Why Controller ask for IoC Container?

May 2, 2012 at 8:13 AM
Edited May 2, 2012 at 8:15 AM

The framework is well designed. however something look strange about IoC dependency injection.

I just look at the EmailClient sample and found the ApplicationController "ask for" container (in constructor) and parse it into another controller. 

this class has a dependency on container.

public CreateEmailAccountController(CompositionContainer container, //...)

So you need to create a CompositionContainer for UnitTest?

Why not ask for things that really needed. (just IMO, there is no "best" or the "only" right way to design.)

public CreateEmailAccountController(EmailAccountsViewModel emailAccountViewModel, CreateEmailAccountViewModel createEmailAccountViewModel, //...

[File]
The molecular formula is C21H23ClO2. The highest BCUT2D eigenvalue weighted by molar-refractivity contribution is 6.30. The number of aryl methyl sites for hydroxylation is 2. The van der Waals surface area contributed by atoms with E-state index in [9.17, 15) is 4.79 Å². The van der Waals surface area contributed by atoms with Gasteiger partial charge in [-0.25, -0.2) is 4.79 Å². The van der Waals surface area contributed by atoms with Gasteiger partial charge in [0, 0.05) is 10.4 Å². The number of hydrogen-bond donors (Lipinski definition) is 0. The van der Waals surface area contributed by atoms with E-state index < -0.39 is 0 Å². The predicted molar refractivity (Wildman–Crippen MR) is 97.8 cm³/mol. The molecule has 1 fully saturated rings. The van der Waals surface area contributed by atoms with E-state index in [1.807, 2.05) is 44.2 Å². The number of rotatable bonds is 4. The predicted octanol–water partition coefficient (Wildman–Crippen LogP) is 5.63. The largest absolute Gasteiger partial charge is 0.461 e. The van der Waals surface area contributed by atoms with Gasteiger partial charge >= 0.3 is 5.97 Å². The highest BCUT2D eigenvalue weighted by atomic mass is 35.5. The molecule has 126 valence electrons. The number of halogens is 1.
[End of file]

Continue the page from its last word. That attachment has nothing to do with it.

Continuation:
* I 've heard some discussion about parsing the whole container from GoogleTechTalks - The Clean Code Talks 

Coordinator
May 3, 2012 at 6:10 PM

Thank you for your feedback.

I know there are some discussions if the Container should be used in a Service Locator approach like it is done in the EmailClient application. Some people disagree with this approach and accept the Dependency Injection style only.

However, MEF comes with a limitation in .NET 4.0 which forces us to use it via Service Locator approach when we need to create “NonShared” objects (factory). They fixed this by introducing the ExportFactory class in .NET 4.5.

I show how to use MEF in a Dependency Injection only style in the download “WAF for .NET 4.5 (Experimental)”. Please have a look at this discussion post which describes the usage of the ExportFactory in the WAF sample applications.